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Factors Promoting Increased Rate and Success of Pregnancy in the Thalassemia Population in Toronto

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ClinicalTrials.gov Identifier: NCT00327639
Recruitment Status : Unknown
Verified July 2005 by University Health Network, Toronto.
Recruitment status was:  Recruiting
First Posted : May 18, 2006
Last Update Posted : May 18, 2006
Information provided by:
University Health Network, Toronto

Brief Summary:
Treatment of patients with beta thalassemia in North America has altered dramatically during the past 40 years, with improvements in transfusion therapy and introduction of iron chelation therapy. Thalassemia patients now enjoy an increased life expectancy to the fifth and sixth decades of life, with fertility and childbearing becoming important issues. Data regarding this important topic remain limited, without clear data regarding iron control including serial assessment of hepatic iron concentration, the need for assistance in becoming pregnant, and use of iron chelating agents during pregnancy. As the life expectancy increases and overall health improves in thalassemia, clear data on fertility, pregnancy complications, and the effect of pregnancy on maternal health in thalassemia patients are necessary since these will have a direct impact on patient care, quality of life, and patient expectations.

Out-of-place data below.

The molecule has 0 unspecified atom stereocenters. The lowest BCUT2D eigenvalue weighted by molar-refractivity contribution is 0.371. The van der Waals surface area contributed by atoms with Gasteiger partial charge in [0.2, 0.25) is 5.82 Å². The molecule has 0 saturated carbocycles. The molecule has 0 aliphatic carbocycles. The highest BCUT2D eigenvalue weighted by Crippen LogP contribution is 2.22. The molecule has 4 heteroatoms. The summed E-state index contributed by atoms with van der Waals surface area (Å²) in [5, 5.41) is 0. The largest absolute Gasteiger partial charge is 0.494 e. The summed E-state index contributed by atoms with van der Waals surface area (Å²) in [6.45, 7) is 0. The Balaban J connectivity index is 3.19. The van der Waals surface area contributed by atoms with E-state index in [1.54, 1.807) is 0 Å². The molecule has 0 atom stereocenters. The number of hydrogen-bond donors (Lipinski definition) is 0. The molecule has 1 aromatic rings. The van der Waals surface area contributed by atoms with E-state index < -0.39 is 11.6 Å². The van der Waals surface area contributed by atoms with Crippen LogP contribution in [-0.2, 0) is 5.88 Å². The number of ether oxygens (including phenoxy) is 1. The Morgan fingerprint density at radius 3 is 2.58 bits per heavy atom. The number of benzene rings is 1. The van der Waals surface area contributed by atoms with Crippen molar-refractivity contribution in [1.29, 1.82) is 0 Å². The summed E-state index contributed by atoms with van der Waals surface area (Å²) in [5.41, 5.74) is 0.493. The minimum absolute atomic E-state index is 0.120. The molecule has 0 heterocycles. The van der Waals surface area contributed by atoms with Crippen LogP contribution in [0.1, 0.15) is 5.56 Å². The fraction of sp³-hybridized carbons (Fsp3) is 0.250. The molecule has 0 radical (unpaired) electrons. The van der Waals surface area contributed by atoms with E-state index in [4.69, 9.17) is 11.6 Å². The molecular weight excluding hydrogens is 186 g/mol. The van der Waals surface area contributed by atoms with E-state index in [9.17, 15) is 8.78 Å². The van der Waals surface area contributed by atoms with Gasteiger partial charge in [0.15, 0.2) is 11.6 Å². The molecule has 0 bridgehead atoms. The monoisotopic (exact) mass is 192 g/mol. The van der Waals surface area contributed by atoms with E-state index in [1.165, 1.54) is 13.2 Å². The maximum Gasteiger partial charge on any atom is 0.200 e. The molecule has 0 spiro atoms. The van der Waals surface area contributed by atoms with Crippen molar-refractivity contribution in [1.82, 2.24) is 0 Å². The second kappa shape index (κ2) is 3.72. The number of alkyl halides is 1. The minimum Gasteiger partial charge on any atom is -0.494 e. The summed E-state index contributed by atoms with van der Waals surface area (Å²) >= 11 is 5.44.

Condition or disease
Thalassemia Fertility Pregnancy

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Study Type : Observational
Enrollment : 50 participants
Observational Model: Defined Population
Time Perspective: Other
Official Title: Factors Promoting Increased Rate and Success of Pregnancy in the Thalassemia Population in Toronto
Study Start Date : July 2005

Resource links provided by the National Library of Medicine

Information from the National Library of Medicine

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Ages Eligible for Study:   18 Years and older   (Adult, Older Adult)
Sexes Eligible for Study:   All

Inclusion Criteria:

  • Thalassemia, thalassemia intermedia or E-thalassemia patients in Toronto
  • Subject has attempted conception

Exclusion Criteria:

  • Subject has any other form of blood disease
  • Subject has not attempted conception

Information from the National Library of Medicine

To learn more about this study, you or your doctor may contact the study research staff using the contact information provided by the sponsor.

Please refer to this study by its ClinicalTrials.gov identifier (NCT number): NCT00327639

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Contact: Anthony Apostoli, B.Sc. 416-340-4800 ext 6069 Anthony.Apostoli@uhn.on.ca

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Canada, Ontario
University Health Network, Toronto General Hospital Recruiting
Toronto, Ontario, Canada, M5G 2C4
Contact: Valerie M Joseph    416-340-4800 ext 6507    Valerie.Joseph@uhn.on.ca   
Sponsors and Collaborators
University Health Network, Toronto
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Principal Investigator: Nancy F Olivieri, MD University Health Network, Toronto General Hospital
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ClinicalTrials.gov Identifier: NCT00327639    
Other Study ID Numbers: 00000
First Posted: May 18, 2006    Key Record Dates
Last Update Posted: May 18, 2006
Last Verified: July 2005
Additional relevant MeSH terms:
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Anemia, Hemolytic, Congenital
Anemia, Hemolytic
Hematologic Diseases
Genetic Diseases, Inborn